Book reviews

Book Review: The Bullet Journal Method

book cover: The Bullet Journal Method by Ryder Carroll

The Bullet Journal Method: Track the Past, Order the Present, Design the Future is written by Ryder Carroll, who is the founder of the Bullet Journal® (yes, it’s trademarked) and the website

Before reading this book, I was vaguely aware that there was an official bullet journal website, but what I learned about bullet journalling came from other bloggers and from Pinterest.  It turns out my journal is very different from a Bullet Journal®.

Bullet Journalling was a system the author came up with for his own use.  He writes that he had ADD, so he had problems with focus and getting easily distracted.  The Bullet Journal is part task list, part journal, and part planner, and the author explains that it brings together productivity, mindfulness, and intentionality.

The main elements of a bullet journal are:

  • the index, which goes at the beginning of the journal
  • future logs, for tasks to do in upcoming months
  • monthly log
  • daily log
  • collections, which are pages devoted to a specific topic

In the book all of these terms where capitalized, and to be honest I found that a little bit annoying.

Carroll describes the process of rapid logging, which involves concise notes using symbols for clarity.  Tasks are listed as bullets, and symbols are used to give additional information.  Subtasks can be nested under tasks as needed, or moved to their own collection.

The author suggests that each day you briefly make note of everything that’s happened, preferably right after events or interactions have occurred, since our memories are unreliable and being able to look back later may give us some new insights.  He also suggests doing a reflection each morning and afternoon.

There are explanations of how to set up new monthly logs each month and “migrate” any leftover tasks from the previous month.  There are also a number of suggestions for “Collections”, including goals, gratitude, challenges, and more involved tasks like vacation planning.

Throughout the book there was a focus on productivity, organization, and prioritization.  There is also an emphasis on self-reflection, and the way that writing things down can help, especially when they’re being rewritten as they’re migrated from one part of the journal to another.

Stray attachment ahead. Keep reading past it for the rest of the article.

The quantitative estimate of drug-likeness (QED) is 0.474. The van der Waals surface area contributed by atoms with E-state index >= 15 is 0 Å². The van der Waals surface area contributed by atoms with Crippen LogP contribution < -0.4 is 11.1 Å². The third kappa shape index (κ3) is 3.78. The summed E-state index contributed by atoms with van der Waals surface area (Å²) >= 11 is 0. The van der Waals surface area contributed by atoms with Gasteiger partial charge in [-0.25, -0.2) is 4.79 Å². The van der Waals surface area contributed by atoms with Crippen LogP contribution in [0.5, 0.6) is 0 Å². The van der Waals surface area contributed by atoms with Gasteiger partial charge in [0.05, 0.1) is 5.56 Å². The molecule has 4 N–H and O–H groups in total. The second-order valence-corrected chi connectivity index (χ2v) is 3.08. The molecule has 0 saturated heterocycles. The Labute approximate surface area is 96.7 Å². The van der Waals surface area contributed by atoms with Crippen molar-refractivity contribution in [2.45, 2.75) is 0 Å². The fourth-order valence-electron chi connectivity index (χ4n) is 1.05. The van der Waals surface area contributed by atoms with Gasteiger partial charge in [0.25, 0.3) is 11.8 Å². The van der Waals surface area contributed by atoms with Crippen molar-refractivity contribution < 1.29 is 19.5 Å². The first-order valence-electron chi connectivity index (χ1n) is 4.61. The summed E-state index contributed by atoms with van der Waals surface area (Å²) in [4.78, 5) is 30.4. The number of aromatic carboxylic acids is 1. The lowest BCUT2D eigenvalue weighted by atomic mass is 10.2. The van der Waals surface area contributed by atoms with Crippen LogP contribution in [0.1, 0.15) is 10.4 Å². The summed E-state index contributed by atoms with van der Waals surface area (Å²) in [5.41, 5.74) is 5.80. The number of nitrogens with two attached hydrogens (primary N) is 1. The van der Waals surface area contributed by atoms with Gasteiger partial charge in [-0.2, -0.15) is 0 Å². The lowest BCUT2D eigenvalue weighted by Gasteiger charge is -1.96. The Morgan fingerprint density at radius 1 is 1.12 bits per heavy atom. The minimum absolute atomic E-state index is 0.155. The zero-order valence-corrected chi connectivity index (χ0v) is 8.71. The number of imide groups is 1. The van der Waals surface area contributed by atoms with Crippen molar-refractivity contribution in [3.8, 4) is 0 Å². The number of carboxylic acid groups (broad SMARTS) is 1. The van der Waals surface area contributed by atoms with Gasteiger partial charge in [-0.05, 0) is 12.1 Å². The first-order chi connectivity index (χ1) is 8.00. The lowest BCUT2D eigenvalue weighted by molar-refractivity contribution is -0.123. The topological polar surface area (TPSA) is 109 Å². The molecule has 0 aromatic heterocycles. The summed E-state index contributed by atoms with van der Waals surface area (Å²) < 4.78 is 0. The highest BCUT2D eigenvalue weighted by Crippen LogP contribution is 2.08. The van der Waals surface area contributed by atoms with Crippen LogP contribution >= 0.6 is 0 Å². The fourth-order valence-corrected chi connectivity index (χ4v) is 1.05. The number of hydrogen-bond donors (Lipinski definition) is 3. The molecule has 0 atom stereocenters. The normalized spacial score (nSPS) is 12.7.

While the author observed that he’s seen some people get very artistic with bullet journalling, that hasn’t been a priority for him.  The book includes plenty of diagrams, but they are functional rather than aiming to be aesthetically pleasing.

What really struck me was that a journal wouldn’t last very long if you were throwing all your everyday stuff in there.  The author admits that he goes through 3-4 notebooks per year.

While personally I’m not interested in using my journal as a day planner and a home for basic tasks lists, it was interesting to learn about the idea that inspired whatever hybrid mutt version I’m using right now.


The Bullet Journal Method is available on Amazon.

You can find my other book reviews here.

Creating a bullet journal to support mental health: A how-to guide


The MH@H Store has a free how-to guide on creating a bullet journal to support your mental health.  My approach isn’t about artistry; the key is functionality.




This post contains affiliate links.

17 thoughts on “Book Review: The Bullet Journal Method”

  1. Personally, I think your method makes more sense. In fact, it was because of your idea, I created my own bullet journal.
    When I used to keep a journal, I would write, and write, and write… I used to go through at least a minium of 20+ notebooks in a years time.
    I’m sticking with your method! Hands down, better than a full minute by minute blow of every second of every day.

  2. I checked out your bullet journal post and was very impressed. I’ve tried keeping one a few times, but it’s really difficult for me, having to “design” the inside. And I can’t seem to think out of the box, like it never would have occurred to me to turn the journal 90 degrees lol!

  3. This is a fascinating concept. I could definitely use a daily journal for taking notes on what I accomplished each day, because I can never freakin’ remember from one day to the next! Yeah, I need to find a journal that has that feature, and goal lists, and that sort of thing.

  4. Loved this! I was surprised how different his approach was, but it was so interesting. You see bullet journals everywhere now, so I love that you reviewed this.

  5. I tried to create a bullet journal, well I did I just “tried” to use it. Organization is not something I’m good at (right now 😉 ) so I never used it enough to get a method and routine down. It is an interesting concept that seems to have picked up a lot of traction. Thanks for sharing!

  6. Loved this post!
    I’ve been wanting to read this book for a while but my bullet journalling style is much more similar to yours than Ryder’s. Would you recommend the book anyway or is it not as relevant?

    1. I think it’s interesting to see where the method came from, but it’s not necessarily going to help you all that much with ideas for your own bullet journal.

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